Undoubtedly, there’s a need for a change in existing policies that deny access to healthcare for these people, so that cannabis is recognised as a legitimate medicine. Policy makers would do well to take a page out of California’s book, where a law has been passed to protect such patients.

Proving that THC can help reduce transplant rejection

There’s a clear need for further and more in-depth research into the usefulness of THC in preventing the rejection process in humans. It’s disheartening that it hasn’t already been done, seeing as how THC’s usefulness in preventing transplant rejection has been a topic of discussion as far back as 1974.

The potential of THC in this field should be explored in order to prolong and save many more lives worldwide – lives that are given a second chance thanks to altruistic donations made by thousands of caring people. Lives which, thanks to THC, could overcome the awful prospect of rejection after receiving a much-needed transplant.

  • Disclaimer:
    This article is not a substitute for professional medical advice, diagnosis, or treatment. Always consult with your doctor or other licensed medical professional. Do not delay seeking medical advice or disregard medical advice due to something you have read on this website.


30 thoughts on “Can THC Help Prevent Transplant Rejection?”

  1. I had a liver transplant 3 and 1/2 years ago, I’m feeling well at the moment and all my labs results are good. I’m taking the normal anti rejection medicine – Prograf and Mychophenolate – but those drugs have a very bad side effects on my body.
    I came through this research a few months ago. My question is there are any trials with THC or CBD in US ? If yes I really appreciate have the information in order to pursue it. I leave in state of Virginia and I don’t have a clue where I could have access of this too and if there doctors in Hampton Roads area that can help with this matter.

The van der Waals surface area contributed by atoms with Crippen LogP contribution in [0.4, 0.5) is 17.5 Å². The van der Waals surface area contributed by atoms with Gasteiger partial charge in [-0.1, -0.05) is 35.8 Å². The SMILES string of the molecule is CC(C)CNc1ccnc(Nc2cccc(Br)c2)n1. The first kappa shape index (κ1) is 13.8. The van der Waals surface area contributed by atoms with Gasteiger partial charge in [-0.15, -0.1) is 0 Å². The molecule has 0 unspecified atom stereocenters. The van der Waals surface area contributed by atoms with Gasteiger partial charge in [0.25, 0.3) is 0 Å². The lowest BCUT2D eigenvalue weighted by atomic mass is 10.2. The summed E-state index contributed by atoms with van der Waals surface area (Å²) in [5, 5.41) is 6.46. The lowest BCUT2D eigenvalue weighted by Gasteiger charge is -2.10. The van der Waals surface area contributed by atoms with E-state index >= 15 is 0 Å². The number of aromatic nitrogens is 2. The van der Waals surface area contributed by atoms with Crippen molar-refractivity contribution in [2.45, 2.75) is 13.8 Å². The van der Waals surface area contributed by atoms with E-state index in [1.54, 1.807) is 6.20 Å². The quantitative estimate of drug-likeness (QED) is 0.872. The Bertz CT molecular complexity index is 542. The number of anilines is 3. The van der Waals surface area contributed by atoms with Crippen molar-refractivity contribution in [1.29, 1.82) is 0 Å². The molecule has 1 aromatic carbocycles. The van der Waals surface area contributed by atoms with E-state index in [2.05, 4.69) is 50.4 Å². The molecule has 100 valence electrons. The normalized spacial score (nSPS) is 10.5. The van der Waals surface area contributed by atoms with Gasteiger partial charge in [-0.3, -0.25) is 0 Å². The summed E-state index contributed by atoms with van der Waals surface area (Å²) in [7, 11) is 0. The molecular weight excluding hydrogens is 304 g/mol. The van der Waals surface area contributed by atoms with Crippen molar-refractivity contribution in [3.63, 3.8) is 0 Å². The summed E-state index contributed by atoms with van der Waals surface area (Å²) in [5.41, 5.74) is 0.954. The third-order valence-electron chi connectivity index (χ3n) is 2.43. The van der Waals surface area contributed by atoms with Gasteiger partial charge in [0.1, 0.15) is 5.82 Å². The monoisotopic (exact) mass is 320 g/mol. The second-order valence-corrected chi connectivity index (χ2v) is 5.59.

I really appreciate have someone reply to my message .



    1. Scarlet Palmer - Sensi Seeds

      Hello Ray,

      Thanks for your comment. Unfortunately I don’t know whether there are any trials in the US, but I suggest you get in touch with a local medicinal cannabis group (most states have at least one) as they may be able to provide you with information. A good start might be the Hampton Roads branch of NORML (just google ‘Hampton Roads NORML’ and you will find their contact details). If you do approach your doctor about it, this article about the use of cannabinoids in medicine for medical professionals may be helpful. Sorry I can’t be of more help, and good luck!

      With best wishes,


    2. Stewart Stephenson


      I had liver TX in 1997 at Mayo Rochester. Was using cannabis at the time of transplant(apparently it wasn’t a death sentence to transplant candidates then) and I have used every day three times a day for the last 19 years. I am healthy as a horse and drive my transplant coordinators absolutely batty…I relish telling them how idiotic their position is and jump at the chance to discuss the “morality” of the situation when they dare mention the word moral in our current discussions.
      I was diagnosed with Secondary Sclerosising Cholangitis in Febuary of 1998 and they DEMANDED that I cease cannabis use and alternatively start Xanax, Lamotrigine, and Zoloft. That experience nearly cost me my life; it certainly cost me my career and most of my friends. When I told the Mayo to pound sand and I went back to daily cannabis use, my life normalized again.